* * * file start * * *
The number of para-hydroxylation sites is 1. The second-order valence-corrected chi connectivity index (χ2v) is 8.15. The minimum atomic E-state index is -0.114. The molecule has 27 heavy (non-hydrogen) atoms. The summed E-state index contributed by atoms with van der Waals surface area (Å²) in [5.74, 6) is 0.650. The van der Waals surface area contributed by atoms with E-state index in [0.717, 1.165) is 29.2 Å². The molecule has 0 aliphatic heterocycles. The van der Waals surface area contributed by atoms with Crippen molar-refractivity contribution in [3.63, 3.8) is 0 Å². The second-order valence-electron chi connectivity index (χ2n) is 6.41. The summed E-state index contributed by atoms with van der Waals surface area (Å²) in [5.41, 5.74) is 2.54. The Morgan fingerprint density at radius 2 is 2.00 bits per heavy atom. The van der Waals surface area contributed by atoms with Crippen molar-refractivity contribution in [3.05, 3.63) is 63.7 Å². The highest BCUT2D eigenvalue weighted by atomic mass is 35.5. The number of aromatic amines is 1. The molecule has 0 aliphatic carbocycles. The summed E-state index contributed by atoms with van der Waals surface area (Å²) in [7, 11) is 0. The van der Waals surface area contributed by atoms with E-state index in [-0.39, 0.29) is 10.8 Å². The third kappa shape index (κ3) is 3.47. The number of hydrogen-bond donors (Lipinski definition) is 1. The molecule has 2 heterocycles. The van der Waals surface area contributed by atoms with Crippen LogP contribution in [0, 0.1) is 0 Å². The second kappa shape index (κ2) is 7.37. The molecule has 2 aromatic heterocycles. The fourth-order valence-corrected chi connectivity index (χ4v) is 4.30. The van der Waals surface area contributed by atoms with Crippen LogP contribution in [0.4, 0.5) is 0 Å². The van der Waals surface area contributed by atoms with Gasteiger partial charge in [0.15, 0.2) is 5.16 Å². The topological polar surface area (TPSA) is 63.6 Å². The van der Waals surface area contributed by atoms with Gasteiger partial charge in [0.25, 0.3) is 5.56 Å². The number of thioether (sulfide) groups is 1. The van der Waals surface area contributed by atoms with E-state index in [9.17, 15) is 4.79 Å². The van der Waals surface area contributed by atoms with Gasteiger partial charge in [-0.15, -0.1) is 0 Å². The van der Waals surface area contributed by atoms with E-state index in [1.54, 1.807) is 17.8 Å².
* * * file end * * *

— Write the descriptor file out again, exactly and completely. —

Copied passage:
The number of para-hydroxylation sites is 1. The second-order valence-corrected chi connectivity index (χ2v) is 8.15. The minimum atomic E-state index is -0.114. The molecule has 27 heavy (non-hydrogen) atoms. The summed E-state index contributed by atoms with van der Waals surface area (Å²) in [5.74, 6) is 0.650. The van der Waals surface area contributed by atoms with E-state index in [0.717, 1.165) is 29.2 Å². The molecule has 0 aliphatic heterocycles. The van der Waals surface area contributed by atoms with Crippen molar-refractivity contribution in [3.63, 3.8) is 0 Å². The second-order valence-electron chi connectivity index (χ2n) is 6.41. The summed E-state index contributed by atoms with van der Waals surface area (Å²) in [5.41, 5.74) is 2.54. The Morgan fingerprint density at radius 2 is 2.00 bits per heavy atom. The van der Waals surface area contributed by atoms with Crippen molar-refractivity contribution in [3.05, 3.63) is 63.7 Å². The highest BCUT2D eigenvalue weighted by atomic mass is 35.5. The number of aromatic amines is 1. The molecule has 0 aliphatic carbocycles. The summed E-state index contributed by atoms with van der Waals surface area (Å²) in [7, 11) is 0. The van der Waals surface area contributed by atoms with E-state index in [-0.39, 0.29) is 10.8 Å². The third kappa shape index (κ3) is 3.47. The number of hydrogen-bond donors (Lipinski definition) is 1. The molecule has 2 heterocycles. The van der Waals surface area contributed by atoms with Crippen LogP contribution in [0, 0.1) is 0 Å². The second kappa shape index (κ2) is 7.37. The molecule has 2 aromatic heterocycles. The fourth-order valence-corrected chi connectivity index (χ4v) is 4.30. The van der Waals surface area contributed by atoms with Crippen LogP contribution in [0.4, 0.5) is 0 Å². The van der Waals surface area contributed by atoms with Gasteiger partial charge in [0.15, 0.2) is 5.16 Å². The topological polar surface area (TPSA) is 63.6 Å². The van der Waals surface area contributed by atoms with Gasteiger partial charge in [0.25, 0.3) is 5.56 Å². The number of thioether (sulfide) groups is 1. The van der Waals surface area contributed by atoms with E-state index in [9.17, 15) is 4.79 Å². The van der Waals surface area contributed by atoms with Gasteiger partial charge in [-0.15, -0.1) is 0 Å². The van der Waals surface area contributed by atoms with E-state index in [1.54, 1.807) is 17.8 Å².